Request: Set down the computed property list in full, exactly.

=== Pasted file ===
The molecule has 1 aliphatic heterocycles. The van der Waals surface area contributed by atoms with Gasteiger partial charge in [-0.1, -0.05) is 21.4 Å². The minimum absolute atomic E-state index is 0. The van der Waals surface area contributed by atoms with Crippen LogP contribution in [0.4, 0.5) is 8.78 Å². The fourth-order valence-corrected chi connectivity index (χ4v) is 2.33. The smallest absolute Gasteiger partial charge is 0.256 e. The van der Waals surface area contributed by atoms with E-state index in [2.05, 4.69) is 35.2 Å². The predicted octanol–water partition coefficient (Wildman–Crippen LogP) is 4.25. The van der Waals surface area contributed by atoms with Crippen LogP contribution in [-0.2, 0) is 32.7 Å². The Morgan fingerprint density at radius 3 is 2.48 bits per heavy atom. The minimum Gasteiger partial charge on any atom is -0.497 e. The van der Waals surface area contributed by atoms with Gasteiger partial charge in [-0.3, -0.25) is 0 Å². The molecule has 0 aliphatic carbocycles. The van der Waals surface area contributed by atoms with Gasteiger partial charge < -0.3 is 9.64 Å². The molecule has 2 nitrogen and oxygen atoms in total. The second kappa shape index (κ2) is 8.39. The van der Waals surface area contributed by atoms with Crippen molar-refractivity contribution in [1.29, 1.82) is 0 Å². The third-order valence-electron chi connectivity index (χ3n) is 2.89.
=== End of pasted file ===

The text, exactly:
The molecule has 1 aliphatic heterocycles. The van der Waals surface area contributed by atoms with Gasteiger partial charge in [-0.1, -0.05) is 21.4 Å². The minimum absolute atomic E-state index is 0. The van der Waals surface area contributed by atoms with Crippen LogP contribution in [0.4, 0.5) is 8.78 Å². The fourth-order valence-corrected chi connectivity index (χ4v) is 2.33. The smallest absolute Gasteiger partial charge is 0.256 e. The van der Waals surface area contributed by atoms with E-state index in [2.05, 4.69) is 35.2 Å². The predicted octanol–water partition coefficient (Wildman–Crippen LogP) is 4.25. The van der Waals surface area contributed by atoms with Crippen LogP contribution in [-0.2, 0) is 32.7 Å². The Morgan fingerprint density at radius 3 is 2.48 bits per heavy atom. The minimum Gasteiger partial charge on any atom is -0.497 e. The van der Waals surface area contributed by atoms with Gasteiger partial charge in [-0.3, -0.25) is 0 Å². The molecule has 0 aliphatic carbocycles. The van der Waals surface area contributed by atoms with Gasteiger partial charge < -0.3 is 9.64 Å². The molecule has 2 nitrogen and oxygen atoms in total. The second kappa shape index (κ2) is 8.39. The van der Waals surface area contributed by atoms with Crippen molar-refractivity contribution in [1.29, 1.82) is 0 Å². The third-order valence-electron chi connectivity index (χ3n) is 2.89.